According to statistics provided by Allergy UK, approximately 44 percent of the UK adult population now suffers from at least one allergy, and the numbers are increasing. (Mintel, 2010). The numbers of children affected are also increasing.
Between 1992 and 2012 there was in increase in 615% in the number of hospital admissions related to anaphylaxis in the United Kingdom. (Turner, Paul J., et al, 2015). According to Asthma UK (2017), one in eleven children in the UK is now receiving treatment for asthma. That is more than a million children affected.
So the change in the law that enables UK schools to buy and keep available for use auto-injectors for use in emergencies upon children with serious allergies definitely seems to be a move in the right direction.
From 1st October, both primary and secondary schools will be able to order the injectors from pharmacies. They can be used if an additional dose is required, where the child’s own inhaler or epipen is not available, is not working properly, or has been administered incorrectly. There must be a risk of anaphylaxis and prior consent from the child’s parent and general practitioner. As 17% of fatal allergic reactions that affect children take place in the school, it is anticipated that this change in the law will save the lives of children.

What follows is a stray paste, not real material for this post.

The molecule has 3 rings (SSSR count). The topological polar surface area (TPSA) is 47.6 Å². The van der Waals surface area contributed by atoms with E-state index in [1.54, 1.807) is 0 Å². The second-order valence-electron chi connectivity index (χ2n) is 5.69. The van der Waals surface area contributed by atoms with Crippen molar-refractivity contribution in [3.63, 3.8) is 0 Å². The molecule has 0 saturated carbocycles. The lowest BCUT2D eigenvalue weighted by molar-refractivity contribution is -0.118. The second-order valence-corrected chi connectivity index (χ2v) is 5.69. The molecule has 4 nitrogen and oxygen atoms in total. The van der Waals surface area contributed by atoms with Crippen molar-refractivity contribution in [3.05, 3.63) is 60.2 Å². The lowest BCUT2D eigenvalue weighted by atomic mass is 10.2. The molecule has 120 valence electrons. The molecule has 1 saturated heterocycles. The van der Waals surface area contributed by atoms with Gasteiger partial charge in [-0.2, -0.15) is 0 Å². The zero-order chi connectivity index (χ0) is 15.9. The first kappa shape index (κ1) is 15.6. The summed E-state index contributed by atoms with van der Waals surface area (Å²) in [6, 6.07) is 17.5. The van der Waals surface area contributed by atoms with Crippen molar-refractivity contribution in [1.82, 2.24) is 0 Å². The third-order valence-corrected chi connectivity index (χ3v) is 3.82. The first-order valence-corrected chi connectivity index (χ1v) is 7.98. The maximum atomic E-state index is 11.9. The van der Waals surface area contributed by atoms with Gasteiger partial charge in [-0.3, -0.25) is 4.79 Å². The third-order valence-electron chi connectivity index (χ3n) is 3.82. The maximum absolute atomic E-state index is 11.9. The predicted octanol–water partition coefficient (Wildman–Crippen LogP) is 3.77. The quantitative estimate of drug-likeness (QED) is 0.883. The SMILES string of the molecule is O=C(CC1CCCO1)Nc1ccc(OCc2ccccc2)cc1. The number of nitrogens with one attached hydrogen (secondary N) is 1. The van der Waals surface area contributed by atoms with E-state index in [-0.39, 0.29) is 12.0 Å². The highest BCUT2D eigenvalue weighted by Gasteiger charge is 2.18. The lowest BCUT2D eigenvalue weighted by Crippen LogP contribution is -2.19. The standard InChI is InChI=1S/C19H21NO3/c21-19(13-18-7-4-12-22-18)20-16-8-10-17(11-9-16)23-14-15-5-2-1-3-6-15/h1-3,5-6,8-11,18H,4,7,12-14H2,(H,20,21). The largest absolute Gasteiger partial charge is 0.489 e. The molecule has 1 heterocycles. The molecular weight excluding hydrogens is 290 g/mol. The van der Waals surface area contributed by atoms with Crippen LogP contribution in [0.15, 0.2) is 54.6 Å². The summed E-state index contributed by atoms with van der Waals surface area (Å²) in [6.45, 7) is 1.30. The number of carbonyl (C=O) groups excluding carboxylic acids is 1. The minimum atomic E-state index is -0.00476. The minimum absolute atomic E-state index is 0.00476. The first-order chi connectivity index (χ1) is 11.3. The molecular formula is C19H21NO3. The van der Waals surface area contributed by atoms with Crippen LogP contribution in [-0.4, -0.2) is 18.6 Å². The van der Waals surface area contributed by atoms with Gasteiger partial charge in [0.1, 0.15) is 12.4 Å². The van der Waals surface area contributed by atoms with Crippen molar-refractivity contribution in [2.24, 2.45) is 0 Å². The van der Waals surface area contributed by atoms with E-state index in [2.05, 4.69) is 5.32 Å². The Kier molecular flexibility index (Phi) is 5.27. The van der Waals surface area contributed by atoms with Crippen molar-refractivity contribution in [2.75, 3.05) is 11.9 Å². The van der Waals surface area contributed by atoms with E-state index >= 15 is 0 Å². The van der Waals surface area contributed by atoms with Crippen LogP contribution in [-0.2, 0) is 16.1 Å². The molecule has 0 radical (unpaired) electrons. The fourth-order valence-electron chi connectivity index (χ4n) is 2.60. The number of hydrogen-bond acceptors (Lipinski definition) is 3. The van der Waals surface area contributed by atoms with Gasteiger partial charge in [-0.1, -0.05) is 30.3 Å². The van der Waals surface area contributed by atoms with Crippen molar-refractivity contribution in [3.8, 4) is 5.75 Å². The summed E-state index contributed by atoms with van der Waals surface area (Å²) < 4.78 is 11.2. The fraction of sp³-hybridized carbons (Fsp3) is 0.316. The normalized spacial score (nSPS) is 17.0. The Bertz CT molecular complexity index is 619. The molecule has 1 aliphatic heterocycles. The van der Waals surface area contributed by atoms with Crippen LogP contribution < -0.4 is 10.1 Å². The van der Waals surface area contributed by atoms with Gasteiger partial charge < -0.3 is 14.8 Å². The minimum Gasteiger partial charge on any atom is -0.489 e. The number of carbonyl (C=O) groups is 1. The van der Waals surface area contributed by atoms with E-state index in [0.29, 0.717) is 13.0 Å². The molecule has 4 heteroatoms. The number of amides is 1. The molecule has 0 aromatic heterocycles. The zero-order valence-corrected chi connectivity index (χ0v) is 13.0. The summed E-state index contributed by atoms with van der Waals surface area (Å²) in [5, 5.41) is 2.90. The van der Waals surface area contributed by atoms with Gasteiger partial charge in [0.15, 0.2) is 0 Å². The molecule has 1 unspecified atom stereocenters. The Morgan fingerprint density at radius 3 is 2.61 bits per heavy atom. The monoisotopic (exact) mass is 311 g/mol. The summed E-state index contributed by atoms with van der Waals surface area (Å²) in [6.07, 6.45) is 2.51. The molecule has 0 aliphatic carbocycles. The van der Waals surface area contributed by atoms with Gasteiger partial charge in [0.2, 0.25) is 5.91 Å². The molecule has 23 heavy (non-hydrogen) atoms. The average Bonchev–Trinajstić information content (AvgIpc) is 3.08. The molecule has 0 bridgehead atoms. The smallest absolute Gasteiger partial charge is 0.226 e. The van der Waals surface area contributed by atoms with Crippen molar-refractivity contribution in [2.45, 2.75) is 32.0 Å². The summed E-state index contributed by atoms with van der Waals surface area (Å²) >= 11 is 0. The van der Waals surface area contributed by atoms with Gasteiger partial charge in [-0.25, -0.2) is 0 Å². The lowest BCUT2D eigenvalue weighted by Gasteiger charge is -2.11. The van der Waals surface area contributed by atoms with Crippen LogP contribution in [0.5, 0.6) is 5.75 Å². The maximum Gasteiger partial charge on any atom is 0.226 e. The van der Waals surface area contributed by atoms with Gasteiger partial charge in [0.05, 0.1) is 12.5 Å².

There are a variety of causes if severe allergic reaction. The most common are food such as peanuts and seafood; insect stings; medication; and contact with latex.